His commitment to social responsibility is also evidenced by his work with Operation Christmas Child, participation in food drives for the local pantry, and assisting coaches at youth baseball clinics.
Derleth, a resident of Rochester and senior at Greece Athena High School, was nominated for the award by Sarah Culp, associate pastor of the Greece Baptist Church.
“Bethany is involved in many aspects of community service, both within and outside the church,” said Culp, who is responsible for youth programming. “Always ready to lend a hand, Bethany is especially good with children, often assisting with their classes and volunteering in the nursery Sunday morning.”
Derleth spends many of her vacations and school breaks in service of others. Since seventh grade, she has spent spring break at Flower City Work Camp, helping low income homeowners with needed repairs. She also traveled to New Orleans, La., to assist with Hurricane Katrina relief efforts in the Lower Ninth Ward.
She also donated her time and talents in Washington, D.C., planting trees, clearing a walkway, and cleaning up litter in an urban park, as well performing various tasks to prepare for the opening of a new school.
“Over the summer months, Bethany can be found at Cameron Community Ministries, assisting children with reading and math as well as helping out in the clothing closet and soup kitchen,” said Culp.
Anderson, a resident of Glenville and student in the Hudson Valley Educational Consortium, was nominated for the award by Helen Hagen, director/principal of Hudson Valley Educational Consortium, “a collaborative effort among SUNY Orange, Ulster, Rockland, and Sullivan community colleges to create broader access to academic programs and workforce training throughout the four-county region.”
“Victoria is a one-in-a-million, shining-light person,” said Hagen. “She brings her optimistic, enthusiastic, diligent, respectful charm to all she does. The trait I find most astounding in Victoria is her bone-deep kindness and empathy.”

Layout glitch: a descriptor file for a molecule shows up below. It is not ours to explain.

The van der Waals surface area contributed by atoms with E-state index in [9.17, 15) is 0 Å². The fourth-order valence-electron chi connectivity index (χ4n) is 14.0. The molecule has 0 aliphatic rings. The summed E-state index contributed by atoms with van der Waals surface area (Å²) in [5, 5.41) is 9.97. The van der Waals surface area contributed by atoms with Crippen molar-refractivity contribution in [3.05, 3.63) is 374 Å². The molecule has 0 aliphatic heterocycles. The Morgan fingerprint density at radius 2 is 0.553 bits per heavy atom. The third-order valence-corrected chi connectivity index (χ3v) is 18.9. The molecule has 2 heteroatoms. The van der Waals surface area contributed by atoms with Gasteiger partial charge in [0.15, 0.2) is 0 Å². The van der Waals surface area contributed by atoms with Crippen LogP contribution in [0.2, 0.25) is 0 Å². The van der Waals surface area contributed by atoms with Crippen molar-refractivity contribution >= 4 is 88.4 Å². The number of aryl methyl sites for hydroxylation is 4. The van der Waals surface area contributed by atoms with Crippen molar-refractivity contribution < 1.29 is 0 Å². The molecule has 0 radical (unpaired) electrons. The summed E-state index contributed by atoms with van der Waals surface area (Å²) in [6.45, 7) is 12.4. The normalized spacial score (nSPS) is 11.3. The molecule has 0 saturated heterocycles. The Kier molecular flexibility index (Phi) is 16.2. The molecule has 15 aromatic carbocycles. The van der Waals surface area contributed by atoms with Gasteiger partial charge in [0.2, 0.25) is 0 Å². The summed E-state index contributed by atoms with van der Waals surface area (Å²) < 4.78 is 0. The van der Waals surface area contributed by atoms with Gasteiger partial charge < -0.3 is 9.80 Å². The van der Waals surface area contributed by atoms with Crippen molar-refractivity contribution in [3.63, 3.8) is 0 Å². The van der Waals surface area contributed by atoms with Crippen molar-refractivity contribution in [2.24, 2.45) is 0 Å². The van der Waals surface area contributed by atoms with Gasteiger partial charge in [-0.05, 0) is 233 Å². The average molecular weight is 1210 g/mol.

Here are just a few examples of how Anderson has made a difference in her school, community, and world:
“Victoria is making the world a better place one day at a time,” said Hagen. “She has the skills and determination to make big things happen.”
McIntyre, a resident of Trumansburg and senior at Watkins Glen High School, was nominated for the award by Tammy Lotocky, an instructor in the criminal justice program at The Greater Southern Tier (GST) BOCES.
“Taylor has helped her community and made a difference to the people around her,” said Lotocky. “This consistent willingness to go above and beyond best describes her.”
For more information on the George H. Ball Community Achievement Award, or to nominate a high school senior, go to: http://www.keuka.edu/community/
Keuka College’s Community Luncheon Series will continue Wednesday, Jan. 22, with a talk by a former nuclear engineer who has written a novel about the assassination of President Kennedy.
Stan Wilczek Jr., assistant professor of business and management, will discuss “Did Oswald Act Alone? Author Believes He Did, but His Book Tells a Different Story,” at noon in the Gannett Room of Lightner Library.
Wilczek is convinced Oswald acted alone Nov. 22, 1963, but his novel, Last Witness, is filled—as the jacket of the book describes—with “secrets, seductions, sex, lies, cover-ups, and conspiracies.”
“I love writing fiction,” said Wilczek, “because I can write whatever I want.”
He has published three other mystery thrillers: The Kept Secret, The Soma Man, and Death’s Revenge.
Wilczek spent 30 years in the nuclear and utility industry, the last third as vice president and corporate officer. He earned an associate degree in engineering science from Mohawk Valley Community College, a bachelor’s degree in nuclear engineering from SUNY Buffalo, an MBA from Syracuse University, and graduated from Harvard’s Advanced Management Program.
Tickets for the luncheon are $12.75, $2.50 of which goes to the Penn Yan Keuka Club Scholarship Fund. The fund provides an annual scholarship to a local student attending Keuka College. Seating is limited, so reservations are advised.
Make checks payable to Keuka College and mail to: Office of Alumni and Family Relations, Keuka College, Keuka Park, N.Y. 14478. Reservations may also be made online at http://events.keuka.edu. The reservation deadline is Friday, Jan. 17, 2014.
For more information, call (315) 279-5238 or email firstname.lastname@example.org.
Keuka College staff, faculty, and students had a little fun with ugly sweaters, festive props, and lots of friends for a holiday photo and video shoot.
With Keuka College’s fall Chorale and Band concert in the books, Kelley Hamilton, music instructor and director of the Chorale, has her sights set on the future of the music program.
And the future starts during the spring 2014 semester, when Hamilton will hold auditions for students who want to join a select choir.
Hamilton envisions the select choir performing at on-campus events, alumni gatherings, and traveling for student recruitment.
“It will be a polished, professional group that will showcase the College and give Keuka students a high-quality music experience,” said Hamilton, who plans to have the choir accompanied by live instrumentalists.